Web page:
In DCD’s math classes, students practice problem solving, and explore how to approach certain problems with particular methods. These tactics were on display in Ms. Soutsos’s recent hands-on ratios lesson.
The class began as Ms. Soutsos handed out math packets and instructed her 6th graders to work in pairs to solve basic ratios equations. In the first question, students were tasked with determining how much yellow water to mix with only 1 ml of blue water to make a small batch of green water. After giving everyone time to work on the problem independently, Ms. Soutsous then brought the discussion back to the group, and the class put their heads together.
After exploring different answers that students came up with, the group began to examine the broader concept of ratios themselves, represented in an everyday concept. Ms. Soutsos asked: “Can anyone explain what ‘per’ refers to? Why do we say miles per hour?”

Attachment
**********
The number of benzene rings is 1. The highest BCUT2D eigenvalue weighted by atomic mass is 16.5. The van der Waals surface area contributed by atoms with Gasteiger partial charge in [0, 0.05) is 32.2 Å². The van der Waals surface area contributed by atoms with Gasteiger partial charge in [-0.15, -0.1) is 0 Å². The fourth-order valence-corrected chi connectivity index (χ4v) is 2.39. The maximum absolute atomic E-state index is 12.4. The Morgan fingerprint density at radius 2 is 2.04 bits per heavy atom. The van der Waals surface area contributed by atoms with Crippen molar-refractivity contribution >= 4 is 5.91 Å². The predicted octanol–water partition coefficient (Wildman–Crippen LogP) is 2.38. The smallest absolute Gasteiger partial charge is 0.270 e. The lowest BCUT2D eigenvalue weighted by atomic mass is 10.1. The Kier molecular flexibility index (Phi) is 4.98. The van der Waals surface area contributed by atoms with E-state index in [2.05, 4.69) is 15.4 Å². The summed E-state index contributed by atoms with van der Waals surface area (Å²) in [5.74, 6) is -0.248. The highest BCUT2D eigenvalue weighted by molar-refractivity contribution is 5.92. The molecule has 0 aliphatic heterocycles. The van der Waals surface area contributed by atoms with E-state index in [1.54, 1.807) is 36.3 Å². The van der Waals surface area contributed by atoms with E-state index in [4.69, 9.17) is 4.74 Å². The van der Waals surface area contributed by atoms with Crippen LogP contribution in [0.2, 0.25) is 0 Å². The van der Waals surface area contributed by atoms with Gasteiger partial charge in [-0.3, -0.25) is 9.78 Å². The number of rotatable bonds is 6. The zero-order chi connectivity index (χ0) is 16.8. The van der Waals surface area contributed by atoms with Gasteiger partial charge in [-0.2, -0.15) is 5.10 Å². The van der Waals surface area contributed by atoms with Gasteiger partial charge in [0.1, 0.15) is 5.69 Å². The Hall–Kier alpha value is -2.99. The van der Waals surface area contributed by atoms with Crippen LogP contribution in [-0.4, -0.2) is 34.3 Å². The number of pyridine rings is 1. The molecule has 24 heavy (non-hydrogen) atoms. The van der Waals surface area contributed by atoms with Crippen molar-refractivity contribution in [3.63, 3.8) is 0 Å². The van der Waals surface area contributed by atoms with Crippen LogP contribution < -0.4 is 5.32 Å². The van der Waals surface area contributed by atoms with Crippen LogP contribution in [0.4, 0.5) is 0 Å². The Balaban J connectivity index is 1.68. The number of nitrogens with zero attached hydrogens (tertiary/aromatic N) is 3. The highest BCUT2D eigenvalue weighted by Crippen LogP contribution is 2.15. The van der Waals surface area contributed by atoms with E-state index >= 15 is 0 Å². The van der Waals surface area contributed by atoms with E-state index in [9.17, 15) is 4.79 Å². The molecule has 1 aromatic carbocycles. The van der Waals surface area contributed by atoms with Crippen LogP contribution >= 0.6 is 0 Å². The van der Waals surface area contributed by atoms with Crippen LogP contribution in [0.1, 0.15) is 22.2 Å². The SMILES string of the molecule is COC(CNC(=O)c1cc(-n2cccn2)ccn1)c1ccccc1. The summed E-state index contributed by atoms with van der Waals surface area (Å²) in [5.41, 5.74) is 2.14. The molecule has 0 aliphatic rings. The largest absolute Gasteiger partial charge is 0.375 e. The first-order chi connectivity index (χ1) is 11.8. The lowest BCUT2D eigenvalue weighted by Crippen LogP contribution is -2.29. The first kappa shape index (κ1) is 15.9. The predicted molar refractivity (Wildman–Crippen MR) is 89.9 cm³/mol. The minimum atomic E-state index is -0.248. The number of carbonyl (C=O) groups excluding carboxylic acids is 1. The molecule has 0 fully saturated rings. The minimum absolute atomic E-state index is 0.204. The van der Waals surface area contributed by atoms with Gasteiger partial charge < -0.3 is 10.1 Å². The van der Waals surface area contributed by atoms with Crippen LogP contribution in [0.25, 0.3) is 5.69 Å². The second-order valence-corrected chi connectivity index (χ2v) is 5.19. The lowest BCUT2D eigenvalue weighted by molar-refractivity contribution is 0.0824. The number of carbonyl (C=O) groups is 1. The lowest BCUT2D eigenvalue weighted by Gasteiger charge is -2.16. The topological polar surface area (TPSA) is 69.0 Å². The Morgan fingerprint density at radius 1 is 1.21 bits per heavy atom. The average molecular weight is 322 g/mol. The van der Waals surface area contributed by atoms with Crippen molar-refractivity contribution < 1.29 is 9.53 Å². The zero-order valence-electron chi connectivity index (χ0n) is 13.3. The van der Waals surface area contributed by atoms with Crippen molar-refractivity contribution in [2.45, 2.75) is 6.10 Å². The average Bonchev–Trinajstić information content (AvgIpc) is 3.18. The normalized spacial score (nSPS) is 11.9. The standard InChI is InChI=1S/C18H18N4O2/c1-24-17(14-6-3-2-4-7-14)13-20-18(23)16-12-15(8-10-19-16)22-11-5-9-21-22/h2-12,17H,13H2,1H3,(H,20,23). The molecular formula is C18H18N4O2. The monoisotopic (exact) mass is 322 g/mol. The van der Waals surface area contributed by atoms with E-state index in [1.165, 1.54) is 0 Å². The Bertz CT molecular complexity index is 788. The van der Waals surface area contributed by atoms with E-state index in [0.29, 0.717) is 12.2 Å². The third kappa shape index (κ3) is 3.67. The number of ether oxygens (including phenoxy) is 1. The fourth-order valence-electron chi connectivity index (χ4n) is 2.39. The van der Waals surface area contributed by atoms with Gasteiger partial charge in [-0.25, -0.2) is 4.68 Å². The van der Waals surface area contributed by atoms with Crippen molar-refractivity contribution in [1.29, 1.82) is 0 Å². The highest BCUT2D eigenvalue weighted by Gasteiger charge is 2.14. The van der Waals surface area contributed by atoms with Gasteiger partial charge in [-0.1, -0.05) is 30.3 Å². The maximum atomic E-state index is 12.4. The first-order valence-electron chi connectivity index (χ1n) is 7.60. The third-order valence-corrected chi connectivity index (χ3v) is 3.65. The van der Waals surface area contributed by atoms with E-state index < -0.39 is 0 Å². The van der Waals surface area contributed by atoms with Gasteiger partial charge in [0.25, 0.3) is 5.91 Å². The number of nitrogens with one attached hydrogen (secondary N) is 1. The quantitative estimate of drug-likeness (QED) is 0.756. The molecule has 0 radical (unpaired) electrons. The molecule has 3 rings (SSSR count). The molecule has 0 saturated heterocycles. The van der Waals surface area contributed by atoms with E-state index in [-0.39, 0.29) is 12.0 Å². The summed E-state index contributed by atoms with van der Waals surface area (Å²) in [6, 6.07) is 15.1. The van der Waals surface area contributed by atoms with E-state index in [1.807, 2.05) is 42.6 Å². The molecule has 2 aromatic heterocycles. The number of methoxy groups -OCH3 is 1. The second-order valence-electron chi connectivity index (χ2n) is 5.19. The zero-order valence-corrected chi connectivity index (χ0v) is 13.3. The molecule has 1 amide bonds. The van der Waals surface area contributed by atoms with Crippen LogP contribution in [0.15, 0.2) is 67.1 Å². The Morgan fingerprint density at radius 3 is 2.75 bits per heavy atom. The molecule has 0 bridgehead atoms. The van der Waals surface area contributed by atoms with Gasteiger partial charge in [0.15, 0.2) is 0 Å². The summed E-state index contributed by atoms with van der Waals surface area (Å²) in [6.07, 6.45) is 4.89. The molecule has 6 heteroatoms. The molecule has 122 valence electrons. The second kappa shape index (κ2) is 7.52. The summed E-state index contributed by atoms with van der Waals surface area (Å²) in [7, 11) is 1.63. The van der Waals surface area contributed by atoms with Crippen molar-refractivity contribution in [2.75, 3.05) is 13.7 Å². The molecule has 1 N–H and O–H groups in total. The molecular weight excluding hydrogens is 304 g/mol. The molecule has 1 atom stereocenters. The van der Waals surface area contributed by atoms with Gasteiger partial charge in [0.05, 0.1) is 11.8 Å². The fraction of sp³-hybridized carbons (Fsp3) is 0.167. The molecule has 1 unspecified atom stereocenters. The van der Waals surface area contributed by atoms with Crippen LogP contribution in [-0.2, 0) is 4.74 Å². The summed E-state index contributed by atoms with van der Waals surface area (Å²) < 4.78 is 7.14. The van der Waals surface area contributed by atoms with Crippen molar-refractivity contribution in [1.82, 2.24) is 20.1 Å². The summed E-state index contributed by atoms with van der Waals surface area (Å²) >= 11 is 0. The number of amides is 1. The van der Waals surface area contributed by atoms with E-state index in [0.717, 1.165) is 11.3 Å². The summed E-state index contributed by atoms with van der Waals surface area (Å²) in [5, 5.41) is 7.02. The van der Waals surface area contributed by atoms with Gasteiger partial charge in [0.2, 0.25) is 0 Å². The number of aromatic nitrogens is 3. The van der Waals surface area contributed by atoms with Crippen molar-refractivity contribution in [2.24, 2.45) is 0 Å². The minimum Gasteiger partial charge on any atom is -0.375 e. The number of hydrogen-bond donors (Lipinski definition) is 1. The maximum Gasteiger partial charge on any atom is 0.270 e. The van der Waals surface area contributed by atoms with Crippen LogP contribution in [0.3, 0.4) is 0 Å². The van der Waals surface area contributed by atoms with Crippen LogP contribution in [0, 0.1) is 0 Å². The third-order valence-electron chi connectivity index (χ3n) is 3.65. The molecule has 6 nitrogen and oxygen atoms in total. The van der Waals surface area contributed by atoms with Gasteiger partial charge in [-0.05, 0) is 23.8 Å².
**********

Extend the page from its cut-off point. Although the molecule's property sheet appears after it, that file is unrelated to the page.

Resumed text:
One student answered, “per is saying miles in each hour.” Another specified further that per refers to how many miles in one hour. Ms. Soutsos confirmed, “When we talk about ‘per’ we’re talking about the ratio as it relates to 1.”
In these sorts of math experiences, DCD students and teachers aren’t just concerned with getting the correct answer. “How” and “why” questions focus on the journey, rather than the end result itself, teaching analytic skills that are necessary to help students grow. Within this lesson, Ms. Soutsos offered space for students to think and apply new concepts, while standing by to offer guidance and help everyone arrive at the correct answer themselves. This empowers students to rely on their abilities, while simultaneously encouraging them to advocate for help when they need it. This approach fosters the natural curiosity of DCD students, and helps prepare them to face any challenge in the classroom and in the wider world.